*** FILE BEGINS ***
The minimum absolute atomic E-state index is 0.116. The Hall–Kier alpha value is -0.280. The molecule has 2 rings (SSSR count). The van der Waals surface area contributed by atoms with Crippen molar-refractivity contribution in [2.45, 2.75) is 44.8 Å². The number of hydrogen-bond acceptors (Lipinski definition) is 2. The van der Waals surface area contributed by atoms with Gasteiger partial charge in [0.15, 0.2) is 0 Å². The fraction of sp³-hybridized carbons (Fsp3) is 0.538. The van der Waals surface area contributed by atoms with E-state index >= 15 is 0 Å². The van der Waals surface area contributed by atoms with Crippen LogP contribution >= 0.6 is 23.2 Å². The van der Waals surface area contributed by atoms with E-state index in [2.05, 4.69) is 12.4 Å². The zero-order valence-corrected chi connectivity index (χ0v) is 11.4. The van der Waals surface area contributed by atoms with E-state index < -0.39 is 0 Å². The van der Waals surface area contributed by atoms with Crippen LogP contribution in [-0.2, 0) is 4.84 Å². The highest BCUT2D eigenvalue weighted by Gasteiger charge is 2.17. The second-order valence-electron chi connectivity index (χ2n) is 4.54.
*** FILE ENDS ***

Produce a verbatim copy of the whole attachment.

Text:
The minimum absolute atomic E-state index is 0.116. The Hall–Kier alpha value is -0.280. The molecule has 2 rings (SSSR count). The van der Waals surface area contributed by atoms with Crippen molar-refractivity contribution in [2.45, 2.75) is 44.8 Å². The number of hydrogen-bond acceptors (Lipinski definition) is 2. The van der Waals surface area contributed by atoms with Gasteiger partial charge in [0.15, 0.2) is 0 Å². The fraction of sp³-hybridized carbons (Fsp3) is 0.538. The van der Waals surface area contributed by atoms with E-state index >= 15 is 0 Å². The van der Waals surface area contributed by atoms with Crippen LogP contribution >= 0.6 is 23.2 Å². The van der Waals surface area contributed by atoms with E-state index in [2.05, 4.69) is 12.4 Å². The zero-order valence-corrected chi connectivity index (χ0v) is 11.4. The van der Waals surface area contributed by atoms with E-state index < -0.39 is 0 Å². The van der Waals surface area contributed by atoms with Crippen LogP contribution in [-0.2, 0) is 4.84 Å². The highest BCUT2D eigenvalue weighted by Gasteiger charge is 2.17. The second-order valence-electron chi connectivity index (χ2n) is 4.54.